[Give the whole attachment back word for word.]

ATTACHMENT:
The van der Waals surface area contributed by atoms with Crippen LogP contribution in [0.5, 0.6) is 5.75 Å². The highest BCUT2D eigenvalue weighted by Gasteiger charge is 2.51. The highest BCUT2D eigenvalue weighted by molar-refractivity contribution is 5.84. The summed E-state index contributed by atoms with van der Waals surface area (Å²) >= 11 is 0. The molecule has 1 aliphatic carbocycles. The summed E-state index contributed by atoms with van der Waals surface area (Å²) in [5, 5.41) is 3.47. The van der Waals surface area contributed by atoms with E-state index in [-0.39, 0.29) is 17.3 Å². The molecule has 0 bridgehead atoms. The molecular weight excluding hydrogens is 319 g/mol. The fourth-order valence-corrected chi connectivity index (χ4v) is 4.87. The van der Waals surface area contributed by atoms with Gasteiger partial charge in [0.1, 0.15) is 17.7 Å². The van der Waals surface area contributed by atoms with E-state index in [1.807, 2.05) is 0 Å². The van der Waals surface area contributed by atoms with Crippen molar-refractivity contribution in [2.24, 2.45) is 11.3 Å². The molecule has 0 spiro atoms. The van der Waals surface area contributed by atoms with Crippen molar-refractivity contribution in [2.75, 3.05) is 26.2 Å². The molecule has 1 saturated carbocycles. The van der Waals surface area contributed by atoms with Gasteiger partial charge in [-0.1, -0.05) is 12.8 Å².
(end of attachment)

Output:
The van der Waals surface area contributed by atoms with Crippen LogP contribution in [0.5, 0.6) is 5.75 Å². The highest BCUT2D eigenvalue weighted by Gasteiger charge is 2.51. The highest BCUT2D eigenvalue weighted by molar-refractivity contribution is 5.84. The summed E-state index contributed by atoms with van der Waals surface area (Å²) >= 11 is 0. The molecule has 1 aliphatic carbocycles. The summed E-state index contributed by atoms with van der Waals surface area (Å²) in [5, 5.41) is 3.47. The van der Waals surface area contributed by atoms with E-state index in [-0.39, 0.29) is 17.3 Å². The molecule has 0 bridgehead atoms. The molecular weight excluding hydrogens is 319 g/mol. The fourth-order valence-corrected chi connectivity index (χ4v) is 4.87. The van der Waals surface area contributed by atoms with Gasteiger partial charge in [0.1, 0.15) is 17.7 Å². The van der Waals surface area contributed by atoms with E-state index in [1.807, 2.05) is 0 Å². The van der Waals surface area contributed by atoms with Crippen molar-refractivity contribution in [2.24, 2.45) is 11.3 Å². The molecule has 0 spiro atoms. The van der Waals surface area contributed by atoms with Crippen molar-refractivity contribution in [2.75, 3.05) is 26.2 Å². The molecule has 1 saturated carbocycles. The van der Waals surface area contributed by atoms with Gasteiger partial charge in [-0.1, -0.05) is 12.8 Å².